* The B Street Health Center – Since 2003, this full-service medical practice, located in the heart of a federally designated enterprise community, offers culturally appropriate, affordable behavioral medicine and dental services on a sliding scale to the area’s poor and to its rapidly expanding immigrant community. Each month, the Center provides care to more than 525 patients, many of whom would not otherwise have had affordable access to health care.
* The St. Mary’s Food Pantry – One of the largest emergency food pantries in New England, this food pantry has provided emergency food assistance to local residents for more than 25 years. Operating five days a week, this pantry served more than 17,500 individuals in 2007, more than 10,600 of whom were families. The pantry also educates families on food purchasing, nutritious eating, and cooking.
* Lots to Gardens – This community- and youth-driven program leverages urban agriculture to teach community members how to grow their own food, provide affordable access to fresh food, live healthier lifestyles and involve youth as leaders. Since its inception in 1999, program participants have built 15 community gardens and green spaces in four diverse Lewiston neighborhoods, growing more than 19,000 pounds of organic produce for low-income community members.
* Take Charge – Since its inception, this community outreach program has provided more than 6,300 individuals with low-cost health screenings and health care referrals, helping overcome barriers to good health including lack of health insurance, poverty and lack of transportation.

“St. Mary’s Health System embraces the vision of its founders to ‘do what needs to be done,’ whether or not the task is characteristic of a health care system. With a dedication to leveraging financial and human resources to meet community needs in a culturally sensitive manner, St. Mary’s addresses a wide range of issues,” said Manilow. “Whether creating new, affordable housing, establishing a much needed outreach center for health and community services, addressing the health issues of a growing Somali population or meeting community nutritional needs, St. Mary’s provides invaluable social and health care services to its community under outstanding leadership.”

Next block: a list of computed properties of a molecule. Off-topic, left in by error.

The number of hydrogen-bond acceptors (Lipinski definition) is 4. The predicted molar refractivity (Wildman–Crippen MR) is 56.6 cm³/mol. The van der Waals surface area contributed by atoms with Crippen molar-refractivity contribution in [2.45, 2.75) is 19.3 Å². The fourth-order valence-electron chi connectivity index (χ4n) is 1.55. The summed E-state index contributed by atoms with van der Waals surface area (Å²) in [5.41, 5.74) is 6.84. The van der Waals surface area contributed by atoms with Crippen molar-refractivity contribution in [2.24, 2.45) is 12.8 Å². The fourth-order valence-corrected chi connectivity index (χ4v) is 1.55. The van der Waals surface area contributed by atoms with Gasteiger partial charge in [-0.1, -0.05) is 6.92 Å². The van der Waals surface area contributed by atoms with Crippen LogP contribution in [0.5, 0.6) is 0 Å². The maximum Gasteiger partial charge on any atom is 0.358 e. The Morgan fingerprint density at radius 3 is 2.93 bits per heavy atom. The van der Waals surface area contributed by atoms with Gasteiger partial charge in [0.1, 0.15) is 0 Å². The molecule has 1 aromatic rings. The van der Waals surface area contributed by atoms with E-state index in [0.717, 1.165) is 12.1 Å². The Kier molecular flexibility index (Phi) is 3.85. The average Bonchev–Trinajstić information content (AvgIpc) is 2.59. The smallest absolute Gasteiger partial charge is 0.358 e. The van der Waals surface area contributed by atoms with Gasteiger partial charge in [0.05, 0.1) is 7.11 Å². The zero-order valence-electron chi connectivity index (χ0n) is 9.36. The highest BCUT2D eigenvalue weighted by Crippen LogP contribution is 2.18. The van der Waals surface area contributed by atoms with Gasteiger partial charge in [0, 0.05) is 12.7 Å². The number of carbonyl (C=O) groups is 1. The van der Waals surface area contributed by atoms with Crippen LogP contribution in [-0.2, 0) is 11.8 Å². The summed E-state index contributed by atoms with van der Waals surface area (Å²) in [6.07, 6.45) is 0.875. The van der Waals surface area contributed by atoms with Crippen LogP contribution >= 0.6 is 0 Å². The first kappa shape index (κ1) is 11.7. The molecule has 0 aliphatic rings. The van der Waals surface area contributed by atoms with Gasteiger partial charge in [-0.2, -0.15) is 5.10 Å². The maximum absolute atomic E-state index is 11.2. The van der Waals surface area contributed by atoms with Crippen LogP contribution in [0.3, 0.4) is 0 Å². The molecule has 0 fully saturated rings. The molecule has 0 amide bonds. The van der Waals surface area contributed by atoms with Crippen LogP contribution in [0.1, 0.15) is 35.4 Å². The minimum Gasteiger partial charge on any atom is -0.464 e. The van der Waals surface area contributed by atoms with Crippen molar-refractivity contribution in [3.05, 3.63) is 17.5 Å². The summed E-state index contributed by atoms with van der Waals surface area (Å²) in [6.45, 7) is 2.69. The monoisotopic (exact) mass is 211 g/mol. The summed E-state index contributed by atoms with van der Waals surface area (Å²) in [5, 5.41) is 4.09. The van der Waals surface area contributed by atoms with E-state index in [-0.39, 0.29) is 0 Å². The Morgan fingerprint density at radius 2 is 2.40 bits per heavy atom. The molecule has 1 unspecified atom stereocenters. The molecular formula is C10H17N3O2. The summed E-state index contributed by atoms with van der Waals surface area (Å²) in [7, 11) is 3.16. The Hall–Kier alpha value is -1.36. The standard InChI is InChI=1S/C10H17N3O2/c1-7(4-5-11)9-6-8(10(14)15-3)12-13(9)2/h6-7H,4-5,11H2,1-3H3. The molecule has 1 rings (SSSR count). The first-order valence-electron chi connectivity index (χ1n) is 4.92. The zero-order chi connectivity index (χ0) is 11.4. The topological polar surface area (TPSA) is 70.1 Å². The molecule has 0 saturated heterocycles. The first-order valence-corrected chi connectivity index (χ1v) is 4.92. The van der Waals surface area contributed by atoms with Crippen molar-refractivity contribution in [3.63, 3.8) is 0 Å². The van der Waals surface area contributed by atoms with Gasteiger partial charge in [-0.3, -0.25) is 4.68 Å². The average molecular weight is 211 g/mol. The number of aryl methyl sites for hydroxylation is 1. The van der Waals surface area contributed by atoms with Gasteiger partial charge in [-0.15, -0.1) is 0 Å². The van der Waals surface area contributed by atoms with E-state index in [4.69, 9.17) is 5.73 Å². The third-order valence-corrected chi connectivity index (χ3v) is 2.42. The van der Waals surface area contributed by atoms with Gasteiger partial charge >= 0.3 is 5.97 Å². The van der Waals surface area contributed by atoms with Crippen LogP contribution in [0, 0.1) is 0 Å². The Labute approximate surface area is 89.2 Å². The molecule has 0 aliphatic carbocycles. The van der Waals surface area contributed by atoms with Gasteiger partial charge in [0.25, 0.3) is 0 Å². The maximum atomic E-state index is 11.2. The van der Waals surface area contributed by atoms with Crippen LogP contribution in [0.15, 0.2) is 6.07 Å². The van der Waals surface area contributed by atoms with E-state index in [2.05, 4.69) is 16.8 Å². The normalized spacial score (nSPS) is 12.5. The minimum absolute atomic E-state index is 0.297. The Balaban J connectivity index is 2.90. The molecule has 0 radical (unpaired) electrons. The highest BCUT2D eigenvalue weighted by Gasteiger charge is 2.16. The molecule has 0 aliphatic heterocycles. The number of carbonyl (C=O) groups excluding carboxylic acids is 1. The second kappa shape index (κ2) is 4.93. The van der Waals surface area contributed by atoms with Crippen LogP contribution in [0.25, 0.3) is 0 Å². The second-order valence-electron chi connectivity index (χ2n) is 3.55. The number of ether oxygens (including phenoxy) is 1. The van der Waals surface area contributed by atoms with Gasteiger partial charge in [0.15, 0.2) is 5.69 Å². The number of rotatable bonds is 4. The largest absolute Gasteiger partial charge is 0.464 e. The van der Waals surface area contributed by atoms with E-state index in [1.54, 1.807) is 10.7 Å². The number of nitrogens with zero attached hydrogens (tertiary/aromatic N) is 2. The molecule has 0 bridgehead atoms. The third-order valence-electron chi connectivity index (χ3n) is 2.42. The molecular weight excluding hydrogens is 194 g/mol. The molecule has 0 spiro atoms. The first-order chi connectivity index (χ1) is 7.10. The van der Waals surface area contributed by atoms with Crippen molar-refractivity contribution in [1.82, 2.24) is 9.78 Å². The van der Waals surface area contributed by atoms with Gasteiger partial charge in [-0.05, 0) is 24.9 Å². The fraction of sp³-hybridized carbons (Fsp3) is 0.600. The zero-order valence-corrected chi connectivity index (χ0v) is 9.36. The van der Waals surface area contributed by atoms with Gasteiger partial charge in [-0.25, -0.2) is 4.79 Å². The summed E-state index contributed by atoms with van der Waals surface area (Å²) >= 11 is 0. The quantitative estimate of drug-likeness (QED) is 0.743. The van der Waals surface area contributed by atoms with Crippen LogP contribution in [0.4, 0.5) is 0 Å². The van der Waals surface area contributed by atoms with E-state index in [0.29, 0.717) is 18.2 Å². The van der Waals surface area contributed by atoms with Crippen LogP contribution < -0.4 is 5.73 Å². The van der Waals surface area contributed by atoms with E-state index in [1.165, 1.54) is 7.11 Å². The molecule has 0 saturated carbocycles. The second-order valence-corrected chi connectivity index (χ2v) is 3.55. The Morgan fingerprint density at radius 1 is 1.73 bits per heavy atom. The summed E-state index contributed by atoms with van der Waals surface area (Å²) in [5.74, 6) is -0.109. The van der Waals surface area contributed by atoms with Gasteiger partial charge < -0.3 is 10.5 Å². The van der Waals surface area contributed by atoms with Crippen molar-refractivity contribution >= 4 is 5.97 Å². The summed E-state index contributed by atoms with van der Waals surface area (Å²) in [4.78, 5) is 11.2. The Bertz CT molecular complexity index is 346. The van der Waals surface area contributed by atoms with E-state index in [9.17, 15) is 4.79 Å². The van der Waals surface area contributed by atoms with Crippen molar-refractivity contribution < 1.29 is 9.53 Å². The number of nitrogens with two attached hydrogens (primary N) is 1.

2008 Finalists

Three Foster G. McGaw Prize finalists were also recognized for their significant accomplishments in community service. Each received a $10,000 prize:

* Bon Secours Baltimore Health System in Baltimore, Md., for ensuring access to and delivery of quality health care, life skills education and affordable housing in one of the poorest areas of Baltimore.
* Denver Health in Denver, for innovative programs to provide its community’s most vulnerable populations – including low-income children, newborns and the uninsured – with high quality health care.
* ThedaCare in Appleton, Wis., for establishing a number of collaborative programs that provide both rural farm families and urban underserved populations with improved access to quality health care and for developing health education and prevention programs targeting teens and physically inactive adults and children.